iPhone 5s was released in 2013 and it captured a good market. But now after five years of its release, there aren’t many users of the 5s. Still, there is good news for the users of this version of the iPhone – iOS 12 will continue to support the 5s, according to development testing reports by WebKit.
This is really interesting because, for the past several years, every major iOS update has experienced less support for at least one model. According to the Webkit project page, the API tests for the software includes a report from a developer in January that shows an implementation of the testing suite that could be run using Python. The report confirmed, “iPhone 5s running iOS 12.”
This also means that iOS 12 is used to test important software like Safari and iPhone 5s users could still get to use the next iteration of iOS. Moreover, Apple’s support pages confirmed that iOS 11 is compatible with the iPhone 5s, iPhone SE, and other newer models. The support for the iPhone 5c and iPhone 5 was not included in last year’s major release.
There is another probability that iPhone 5s supports iOS 12 report has come for testing purposes only and may not be released to the public. Hence there is no guarantee that this phone will run on iOS 12 later this year.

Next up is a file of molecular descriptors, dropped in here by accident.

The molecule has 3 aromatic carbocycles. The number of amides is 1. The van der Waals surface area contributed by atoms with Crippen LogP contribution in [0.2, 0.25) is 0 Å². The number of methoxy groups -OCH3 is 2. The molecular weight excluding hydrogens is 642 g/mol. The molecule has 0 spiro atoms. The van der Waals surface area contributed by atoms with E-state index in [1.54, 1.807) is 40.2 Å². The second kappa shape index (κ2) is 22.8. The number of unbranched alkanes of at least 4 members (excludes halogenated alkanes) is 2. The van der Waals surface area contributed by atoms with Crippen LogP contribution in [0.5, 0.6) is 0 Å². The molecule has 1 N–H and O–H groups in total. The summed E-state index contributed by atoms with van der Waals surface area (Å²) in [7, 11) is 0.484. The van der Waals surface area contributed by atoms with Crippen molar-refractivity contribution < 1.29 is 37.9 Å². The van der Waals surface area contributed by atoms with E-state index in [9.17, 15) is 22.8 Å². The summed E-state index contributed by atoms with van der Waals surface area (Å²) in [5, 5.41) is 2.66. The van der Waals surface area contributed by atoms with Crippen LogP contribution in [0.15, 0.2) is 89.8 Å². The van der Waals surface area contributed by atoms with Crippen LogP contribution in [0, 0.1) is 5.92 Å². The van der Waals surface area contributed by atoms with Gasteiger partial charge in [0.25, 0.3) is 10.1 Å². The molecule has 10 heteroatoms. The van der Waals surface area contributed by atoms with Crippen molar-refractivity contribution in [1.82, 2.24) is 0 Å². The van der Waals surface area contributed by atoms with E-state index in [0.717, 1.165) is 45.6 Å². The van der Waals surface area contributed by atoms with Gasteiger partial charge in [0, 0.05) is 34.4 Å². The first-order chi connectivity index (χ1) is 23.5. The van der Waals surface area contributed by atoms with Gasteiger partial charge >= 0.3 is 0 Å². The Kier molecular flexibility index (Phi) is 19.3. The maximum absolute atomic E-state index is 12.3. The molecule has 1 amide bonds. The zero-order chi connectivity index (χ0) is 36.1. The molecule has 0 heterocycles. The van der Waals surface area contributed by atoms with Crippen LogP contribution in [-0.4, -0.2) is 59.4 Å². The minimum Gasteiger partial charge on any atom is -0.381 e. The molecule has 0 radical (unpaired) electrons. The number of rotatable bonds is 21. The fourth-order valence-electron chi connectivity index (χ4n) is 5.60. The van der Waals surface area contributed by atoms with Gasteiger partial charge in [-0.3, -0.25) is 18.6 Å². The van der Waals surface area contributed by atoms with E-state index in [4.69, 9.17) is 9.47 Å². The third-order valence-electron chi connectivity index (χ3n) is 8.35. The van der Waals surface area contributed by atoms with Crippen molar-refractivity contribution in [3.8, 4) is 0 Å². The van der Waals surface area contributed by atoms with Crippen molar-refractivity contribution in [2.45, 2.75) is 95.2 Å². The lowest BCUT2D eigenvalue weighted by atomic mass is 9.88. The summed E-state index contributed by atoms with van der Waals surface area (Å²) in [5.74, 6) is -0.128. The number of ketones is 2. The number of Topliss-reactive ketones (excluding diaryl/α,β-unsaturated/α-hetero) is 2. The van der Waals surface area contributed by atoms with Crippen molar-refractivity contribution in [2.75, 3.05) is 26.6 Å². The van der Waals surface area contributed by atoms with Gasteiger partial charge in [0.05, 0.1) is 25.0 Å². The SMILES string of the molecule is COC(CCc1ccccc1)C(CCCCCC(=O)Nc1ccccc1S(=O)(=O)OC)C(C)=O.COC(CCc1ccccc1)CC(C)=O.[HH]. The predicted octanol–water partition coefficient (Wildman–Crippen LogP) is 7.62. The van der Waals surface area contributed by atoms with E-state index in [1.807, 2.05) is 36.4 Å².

Since open source software is accessible to all, WebKit is a difficult area for Apple to keep its future software plans outside public reach. Due to open source software being visible to the public, WebKit is one of the more difficult areas for Apple to keep its future software plans out of view. Hence to curb any future software leaks, the Apple developers working on the Safari browser rendering engine and submitting code are advised to use macros. The macros are used to prevent the public project from being a source of software leaks yet the “TBA macros” are not always used.
It is likely for Apple to launch the iOS 12 along with its other noteworthy versions of other operating systems and major updates to its other software in the WWDC 2018 keynote address on June 4.
Via: Apple Insider